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The Cotton Conundrum

| Written by ILSR Admin | No Comments | Updated on Mar 17, 2012 The content that follows was originally published on the Institute for Local Self-Reliance website at

Andrew Sullivan’s The Dish, March 16, 2012

Pamela Ravasio wonders if we are designating our land resources appropriately:

[T]he plantations of the three largest cotton growers – the US, China and India – alone account for 50 million acres, 42% of all agricultural land. In contrast, food crops amount to some 40 million acres and fuel crops to 32 million acres. In other words: It is the ‘white gold’, cotton, not fuel, that is in direct competition with food.

A while back, Stacy Mitchell crunched some stark numbers on the cheap clothes that resulted from cheap cotton:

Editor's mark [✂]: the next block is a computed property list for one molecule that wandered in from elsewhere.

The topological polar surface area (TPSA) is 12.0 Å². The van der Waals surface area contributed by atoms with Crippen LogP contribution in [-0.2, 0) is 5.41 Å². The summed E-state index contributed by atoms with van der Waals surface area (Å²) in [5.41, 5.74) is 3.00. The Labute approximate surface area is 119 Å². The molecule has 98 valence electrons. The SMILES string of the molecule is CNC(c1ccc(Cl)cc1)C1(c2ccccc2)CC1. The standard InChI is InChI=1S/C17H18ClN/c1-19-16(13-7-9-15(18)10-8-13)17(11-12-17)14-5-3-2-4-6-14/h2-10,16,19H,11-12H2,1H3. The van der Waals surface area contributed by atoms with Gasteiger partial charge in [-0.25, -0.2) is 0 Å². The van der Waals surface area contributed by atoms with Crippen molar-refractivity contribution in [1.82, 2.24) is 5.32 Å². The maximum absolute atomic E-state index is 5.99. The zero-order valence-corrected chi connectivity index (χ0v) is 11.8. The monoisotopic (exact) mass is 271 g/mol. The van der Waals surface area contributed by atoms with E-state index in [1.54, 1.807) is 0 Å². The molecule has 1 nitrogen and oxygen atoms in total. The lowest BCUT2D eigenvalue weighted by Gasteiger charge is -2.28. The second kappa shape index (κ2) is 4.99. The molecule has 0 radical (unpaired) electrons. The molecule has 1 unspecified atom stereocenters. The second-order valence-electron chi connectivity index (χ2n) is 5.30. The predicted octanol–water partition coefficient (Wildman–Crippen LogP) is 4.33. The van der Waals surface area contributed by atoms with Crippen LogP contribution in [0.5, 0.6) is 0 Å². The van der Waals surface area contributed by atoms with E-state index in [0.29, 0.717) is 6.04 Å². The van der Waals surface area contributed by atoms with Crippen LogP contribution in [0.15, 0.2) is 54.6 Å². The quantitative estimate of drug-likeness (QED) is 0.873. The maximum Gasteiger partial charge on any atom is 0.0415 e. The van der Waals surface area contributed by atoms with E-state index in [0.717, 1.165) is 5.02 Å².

In the mid-1990s, the average American bought 28 items of clothing a year. Today, we buy 59 items. We also throw away an average of 83 pounds of textiles per person, mostly discarded apparel, each year. That’s four times as much as we did in 1980, according to an EPA analysis of municipal waste streams [pdf].

Read the full story here.

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